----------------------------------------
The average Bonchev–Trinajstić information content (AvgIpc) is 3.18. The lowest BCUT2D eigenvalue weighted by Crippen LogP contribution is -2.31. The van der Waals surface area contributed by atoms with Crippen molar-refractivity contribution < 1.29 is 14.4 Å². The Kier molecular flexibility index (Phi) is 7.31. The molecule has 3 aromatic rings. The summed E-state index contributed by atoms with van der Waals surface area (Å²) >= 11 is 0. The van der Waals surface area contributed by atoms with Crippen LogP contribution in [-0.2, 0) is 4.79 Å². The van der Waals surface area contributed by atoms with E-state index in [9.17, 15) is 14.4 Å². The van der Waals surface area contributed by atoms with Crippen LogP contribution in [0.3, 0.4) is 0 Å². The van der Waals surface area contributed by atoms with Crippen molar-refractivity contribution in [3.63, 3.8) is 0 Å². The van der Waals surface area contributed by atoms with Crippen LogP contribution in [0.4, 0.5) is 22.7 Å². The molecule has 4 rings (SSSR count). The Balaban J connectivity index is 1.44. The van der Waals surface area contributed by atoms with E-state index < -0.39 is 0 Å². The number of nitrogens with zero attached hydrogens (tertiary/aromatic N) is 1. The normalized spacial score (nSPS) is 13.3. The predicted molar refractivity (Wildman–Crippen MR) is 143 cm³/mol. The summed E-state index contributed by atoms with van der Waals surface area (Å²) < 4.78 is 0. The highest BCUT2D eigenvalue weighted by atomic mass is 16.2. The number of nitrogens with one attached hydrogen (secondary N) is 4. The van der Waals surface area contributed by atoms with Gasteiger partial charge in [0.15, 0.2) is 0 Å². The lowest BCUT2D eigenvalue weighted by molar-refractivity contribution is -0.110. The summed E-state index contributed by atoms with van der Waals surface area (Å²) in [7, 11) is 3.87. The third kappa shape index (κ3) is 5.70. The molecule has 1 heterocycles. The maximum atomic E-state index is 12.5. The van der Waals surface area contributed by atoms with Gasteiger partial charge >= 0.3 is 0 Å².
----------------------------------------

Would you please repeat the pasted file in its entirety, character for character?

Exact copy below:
The average Bonchev–Trinajstić information content (AvgIpc) is 3.18. The lowest BCUT2D eigenvalue weighted by Crippen LogP contribution is -2.31. The van der Waals surface area contributed by atoms with Crippen molar-refractivity contribution < 1.29 is 14.4 Å². The Kier molecular flexibility index (Phi) is 7.31. The molecule has 3 aromatic rings. The summed E-state index contributed by atoms with van der Waals surface area (Å²) >= 11 is 0. The van der Waals surface area contributed by atoms with Crippen LogP contribution in [-0.2, 0) is 4.79 Å². The van der Waals surface area contributed by atoms with E-state index in [9.17, 15) is 14.4 Å². The van der Waals surface area contributed by atoms with Crippen LogP contribution in [0.3, 0.4) is 0 Å². The van der Waals surface area contributed by atoms with Crippen molar-refractivity contribution in [3.63, 3.8) is 0 Å². The van der Waals surface area contributed by atoms with Crippen LogP contribution in [0.4, 0.5) is 22.7 Å². The molecule has 4 rings (SSSR count). The Balaban J connectivity index is 1.44. The van der Waals surface area contributed by atoms with E-state index < -0.39 is 0 Å². The number of nitrogens with zero attached hydrogens (tertiary/aromatic N) is 1. The normalized spacial score (nSPS) is 13.3. The predicted molar refractivity (Wildman–Crippen MR) is 143 cm³/mol. The summed E-state index contributed by atoms with van der Waals surface area (Å²) < 4.78 is 0. The highest BCUT2D eigenvalue weighted by atomic mass is 16.2. The number of nitrogens with one attached hydrogen (secondary N) is 4. The van der Waals surface area contributed by atoms with Gasteiger partial charge in [0.15, 0.2) is 0 Å². The lowest BCUT2D eigenvalue weighted by molar-refractivity contribution is -0.110. The summed E-state index contributed by atoms with van der Waals surface area (Å²) in [7, 11) is 3.87. The third kappa shape index (κ3) is 5.70. The molecule has 1 heterocycles. The maximum atomic E-state index is 12.5. The van der Waals surface area contributed by atoms with Gasteiger partial charge >= 0.3 is 0 Å².